Wednesday, May 28, 2008

Incentives Improve Reading Scores

Education Week (5/27, Robelen) reported, "School-based reward programs that offer students such incentives as cash, free MP3 players, or other gifts appear to produce improved reading achievement across grade levels," according to preliminary findings from the Center for Research on Education Outcomes at Stanford University.
The finding "comes as a growing number of school districts and charter schools around the country are experimenting with such reward programs in the hope of improving student learning and behavior," and "suggests that incentive programs may well be a cost-effective measure to help raise achievement."
One of the researchers explained that incentives are "not a silver bullet, but for very little investment, you seem to get a pretty consistent bump." But another researcher "who recently published his own study on performance incentives in one school district" said that while the Stanford "research holds considerable potential to shed more light on the impact of incentive programs, its academic results to date should be interpreted with caution" until there is a greater amount of data to consider.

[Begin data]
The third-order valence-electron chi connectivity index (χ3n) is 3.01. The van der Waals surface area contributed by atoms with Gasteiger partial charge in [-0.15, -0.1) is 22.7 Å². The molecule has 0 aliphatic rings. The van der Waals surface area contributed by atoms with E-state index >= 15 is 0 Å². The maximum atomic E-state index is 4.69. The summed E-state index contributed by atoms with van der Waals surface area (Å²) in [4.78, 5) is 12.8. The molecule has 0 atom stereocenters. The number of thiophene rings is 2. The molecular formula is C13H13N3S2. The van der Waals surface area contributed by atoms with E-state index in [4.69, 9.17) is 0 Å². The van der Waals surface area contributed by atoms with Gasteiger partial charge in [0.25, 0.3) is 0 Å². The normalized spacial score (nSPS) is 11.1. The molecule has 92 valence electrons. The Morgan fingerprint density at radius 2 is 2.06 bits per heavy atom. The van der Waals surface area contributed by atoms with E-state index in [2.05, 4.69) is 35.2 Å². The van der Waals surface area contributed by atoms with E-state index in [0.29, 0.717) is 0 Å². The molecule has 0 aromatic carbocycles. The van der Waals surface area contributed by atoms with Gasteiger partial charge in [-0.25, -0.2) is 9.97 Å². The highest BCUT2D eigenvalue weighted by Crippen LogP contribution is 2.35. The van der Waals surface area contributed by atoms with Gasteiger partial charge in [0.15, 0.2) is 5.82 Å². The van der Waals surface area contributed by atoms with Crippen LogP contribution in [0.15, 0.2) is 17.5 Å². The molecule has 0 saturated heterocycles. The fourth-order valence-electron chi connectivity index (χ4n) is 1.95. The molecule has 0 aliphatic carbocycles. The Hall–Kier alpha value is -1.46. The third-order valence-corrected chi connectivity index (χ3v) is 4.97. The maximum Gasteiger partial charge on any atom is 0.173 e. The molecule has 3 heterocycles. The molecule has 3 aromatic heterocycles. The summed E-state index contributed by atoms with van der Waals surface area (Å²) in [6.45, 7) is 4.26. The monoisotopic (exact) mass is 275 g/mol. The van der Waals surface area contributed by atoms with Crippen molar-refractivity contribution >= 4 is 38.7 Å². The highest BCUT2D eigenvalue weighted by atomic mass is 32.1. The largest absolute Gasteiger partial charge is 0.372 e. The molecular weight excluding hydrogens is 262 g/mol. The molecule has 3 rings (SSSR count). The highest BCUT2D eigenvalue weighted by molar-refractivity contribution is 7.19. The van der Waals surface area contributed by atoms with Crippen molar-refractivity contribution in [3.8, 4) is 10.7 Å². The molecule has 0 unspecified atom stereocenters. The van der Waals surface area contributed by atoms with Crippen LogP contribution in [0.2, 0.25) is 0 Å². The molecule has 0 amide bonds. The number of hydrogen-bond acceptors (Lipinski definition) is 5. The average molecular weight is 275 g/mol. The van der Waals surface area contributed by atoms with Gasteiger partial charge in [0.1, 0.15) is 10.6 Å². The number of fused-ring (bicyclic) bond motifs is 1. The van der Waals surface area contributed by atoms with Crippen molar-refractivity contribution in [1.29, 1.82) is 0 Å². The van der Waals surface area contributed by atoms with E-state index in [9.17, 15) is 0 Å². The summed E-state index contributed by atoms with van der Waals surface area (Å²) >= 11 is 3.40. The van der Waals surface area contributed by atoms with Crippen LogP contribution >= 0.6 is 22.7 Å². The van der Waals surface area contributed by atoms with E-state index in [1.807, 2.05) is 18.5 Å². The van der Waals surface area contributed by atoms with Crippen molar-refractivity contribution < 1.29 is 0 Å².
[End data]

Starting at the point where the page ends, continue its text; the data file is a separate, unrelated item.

What do you think of the study's findings? Do you agree or disagree?

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